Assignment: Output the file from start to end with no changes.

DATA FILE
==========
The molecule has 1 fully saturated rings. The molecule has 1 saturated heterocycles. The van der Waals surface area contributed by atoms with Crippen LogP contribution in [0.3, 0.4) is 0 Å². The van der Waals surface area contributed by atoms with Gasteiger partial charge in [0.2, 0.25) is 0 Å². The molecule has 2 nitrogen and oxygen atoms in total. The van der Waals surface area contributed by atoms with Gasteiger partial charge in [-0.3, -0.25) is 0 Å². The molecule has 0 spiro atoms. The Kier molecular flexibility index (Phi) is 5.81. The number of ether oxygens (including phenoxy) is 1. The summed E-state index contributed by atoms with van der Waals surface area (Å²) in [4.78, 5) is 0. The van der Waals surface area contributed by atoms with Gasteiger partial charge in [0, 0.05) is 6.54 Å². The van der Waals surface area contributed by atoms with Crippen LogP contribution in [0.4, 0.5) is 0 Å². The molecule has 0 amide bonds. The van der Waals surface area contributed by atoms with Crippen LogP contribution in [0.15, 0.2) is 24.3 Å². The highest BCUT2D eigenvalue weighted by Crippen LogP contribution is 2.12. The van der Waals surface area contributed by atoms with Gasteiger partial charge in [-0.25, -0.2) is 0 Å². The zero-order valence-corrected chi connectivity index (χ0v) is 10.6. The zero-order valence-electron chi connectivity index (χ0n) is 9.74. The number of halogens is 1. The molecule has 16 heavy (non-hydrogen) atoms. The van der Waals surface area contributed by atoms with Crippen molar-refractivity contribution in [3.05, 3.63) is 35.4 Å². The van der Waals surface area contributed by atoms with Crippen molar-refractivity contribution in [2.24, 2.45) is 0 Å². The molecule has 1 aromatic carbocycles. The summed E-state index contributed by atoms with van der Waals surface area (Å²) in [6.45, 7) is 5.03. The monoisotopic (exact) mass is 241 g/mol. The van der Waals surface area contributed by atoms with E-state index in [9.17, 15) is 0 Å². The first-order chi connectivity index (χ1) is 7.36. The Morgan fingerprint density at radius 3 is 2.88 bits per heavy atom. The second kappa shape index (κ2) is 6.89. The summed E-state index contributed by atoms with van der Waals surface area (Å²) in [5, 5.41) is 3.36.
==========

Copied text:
The molecule has 1 fully saturated rings. The molecule has 1 saturated heterocycles. The van der Waals surface area contributed by atoms with Crippen LogP contribution in [0.3, 0.4) is 0 Å². The van der Waals surface area contributed by atoms with Gasteiger partial charge in [0.2, 0.25) is 0 Å². The molecule has 2 nitrogen and oxygen atoms in total. The van der Waals surface area contributed by atoms with Gasteiger partial charge in [-0.3, -0.25) is 0 Å². The molecule has 0 spiro atoms. The Kier molecular flexibility index (Phi) is 5.81. The number of ether oxygens (including phenoxy) is 1. The summed E-state index contributed by atoms with van der Waals surface area (Å²) in [4.78, 5) is 0. The van der Waals surface area contributed by atoms with Gasteiger partial charge in [0, 0.05) is 6.54 Å². The van der Waals surface area contributed by atoms with Crippen LogP contribution in [0.4, 0.5) is 0 Å². The molecule has 0 amide bonds. The van der Waals surface area contributed by atoms with Crippen LogP contribution in [0.15, 0.2) is 24.3 Å². The highest BCUT2D eigenvalue weighted by Crippen LogP contribution is 2.12. The van der Waals surface area contributed by atoms with Gasteiger partial charge in [-0.25, -0.2) is 0 Å². The zero-order valence-corrected chi connectivity index (χ0v) is 10.6. The zero-order valence-electron chi connectivity index (χ0n) is 9.74. The number of halogens is 1. The molecule has 16 heavy (non-hydrogen) atoms. The van der Waals surface area contributed by atoms with Crippen molar-refractivity contribution in [3.05, 3.63) is 35.4 Å². The van der Waals surface area contributed by atoms with Crippen molar-refractivity contribution in [2.24, 2.45) is 0 Å². The molecule has 1 aromatic carbocycles. The summed E-state index contributed by atoms with van der Waals surface area (Å²) in [6.45, 7) is 5.03. The monoisotopic (exact) mass is 241 g/mol. The van der Waals surface area contributed by atoms with E-state index in [9.17, 15) is 0 Å². The first-order chi connectivity index (χ1) is 7.36. The Morgan fingerprint density at radius 3 is 2.88 bits per heavy atom. The second kappa shape index (κ2) is 6.89. The summed E-state index contributed by atoms with van der Waals surface area (Å²) in [5, 5.41) is 3.36.